I have a very rare gunstock from WWI that I am refinishing. It was coated with a heavy coat of shellac at one point in its history. The dents appear dark, likely from lubricating oil seeping into the wood.
I want to strip the shellac and then remove the darkened oil from the dents. In the past I have used a very light alkalide called Oil Eater that doesn’t darken walnut so I am not sure exactly what is in it. However, this wood appears to be Elm ( I don’t think it is oak) of some sort.
Couple of questions
Since it is very hot here in Sacramento, alcohol evaporates too fast to soften the shellac much. So, should I just keep at it or is there a better stripper that won’t affect the color of the elm?
I am going to steam out the dents and then sand very lightly as there are stampings in the wood I want to preserve. Since the elm is very pourous, I figure I won’t be able to get it out of some pores and a few of the tears/dents. Will steaming the wood after stripping most of the shellac cause any sort of problems?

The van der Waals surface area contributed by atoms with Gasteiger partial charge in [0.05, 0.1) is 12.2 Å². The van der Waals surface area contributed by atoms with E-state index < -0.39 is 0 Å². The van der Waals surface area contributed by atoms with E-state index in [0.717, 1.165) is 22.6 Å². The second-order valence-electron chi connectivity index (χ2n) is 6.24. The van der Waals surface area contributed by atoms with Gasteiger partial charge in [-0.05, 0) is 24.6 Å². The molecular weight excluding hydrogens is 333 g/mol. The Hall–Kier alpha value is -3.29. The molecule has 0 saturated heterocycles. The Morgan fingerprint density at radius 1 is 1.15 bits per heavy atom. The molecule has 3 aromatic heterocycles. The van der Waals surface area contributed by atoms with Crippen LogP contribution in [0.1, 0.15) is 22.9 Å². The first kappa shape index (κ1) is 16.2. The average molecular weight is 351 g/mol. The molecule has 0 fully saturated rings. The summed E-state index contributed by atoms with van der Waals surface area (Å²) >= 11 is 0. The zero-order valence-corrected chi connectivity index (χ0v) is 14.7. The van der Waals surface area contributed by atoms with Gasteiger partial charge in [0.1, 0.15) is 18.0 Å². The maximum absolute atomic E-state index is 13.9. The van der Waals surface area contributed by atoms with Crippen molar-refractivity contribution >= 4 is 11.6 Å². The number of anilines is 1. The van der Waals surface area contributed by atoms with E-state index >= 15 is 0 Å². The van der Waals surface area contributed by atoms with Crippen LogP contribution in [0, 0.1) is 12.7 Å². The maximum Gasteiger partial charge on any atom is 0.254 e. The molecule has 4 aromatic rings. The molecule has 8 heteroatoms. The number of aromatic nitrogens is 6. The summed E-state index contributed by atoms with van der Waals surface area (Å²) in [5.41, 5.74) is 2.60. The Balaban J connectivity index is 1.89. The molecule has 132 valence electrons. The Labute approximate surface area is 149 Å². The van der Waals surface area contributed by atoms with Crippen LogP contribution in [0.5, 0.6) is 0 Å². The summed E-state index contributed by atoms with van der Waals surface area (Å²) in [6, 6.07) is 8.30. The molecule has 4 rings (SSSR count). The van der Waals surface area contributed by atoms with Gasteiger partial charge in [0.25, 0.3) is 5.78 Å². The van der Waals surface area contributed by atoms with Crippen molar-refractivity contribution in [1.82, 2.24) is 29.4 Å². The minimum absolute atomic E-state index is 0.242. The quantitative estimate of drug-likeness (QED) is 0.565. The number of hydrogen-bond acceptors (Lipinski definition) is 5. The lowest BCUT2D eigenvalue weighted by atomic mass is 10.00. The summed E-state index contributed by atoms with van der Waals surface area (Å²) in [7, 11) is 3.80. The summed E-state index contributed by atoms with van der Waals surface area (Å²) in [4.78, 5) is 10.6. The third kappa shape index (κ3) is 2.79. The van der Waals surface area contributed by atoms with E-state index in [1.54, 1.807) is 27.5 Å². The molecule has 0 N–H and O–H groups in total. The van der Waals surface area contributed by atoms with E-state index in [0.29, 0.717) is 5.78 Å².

Lastly, I plan on putting an oil finish on the piece once I am done, any compatability issues? Same with staining, as I might stain it.
Thanks for any and all imput. This is a very valuable peice from an important client and I don’t want to make a mess of it.
I don't know enough to talk about the finishing part of a valuable piece but the alcohol will definately take off the shelac and do it safely.
Edit: Just an after-thought, are you sure it's shelac? Alcohol will normally soften it very quickly. Could it be laquer?
"WISH IN ONE HAND, #### IN THE OTHER AND SEE WHICH FILLS UP FIRST"
Edited 7/2/2004 12:38 am ET by Mack
Wrap it in rags to hold the alcohol next to the finish.
Wrap it in rags or paper towels, then soak with alcohol and put it into a plastic bag and burp the air out. This will soften the shellac.
It's almost as hot in Woodland, but not all that hot recently. Weird weather - not that weather isn't always weird!
If it is shellac, the alcohol should begin to melt the finish almost immediately. I would suggest holding the stock upright on its butt, with a dish of alcohol on the table. Using steel wool of Scotch Brite, just keep dipping and wiping.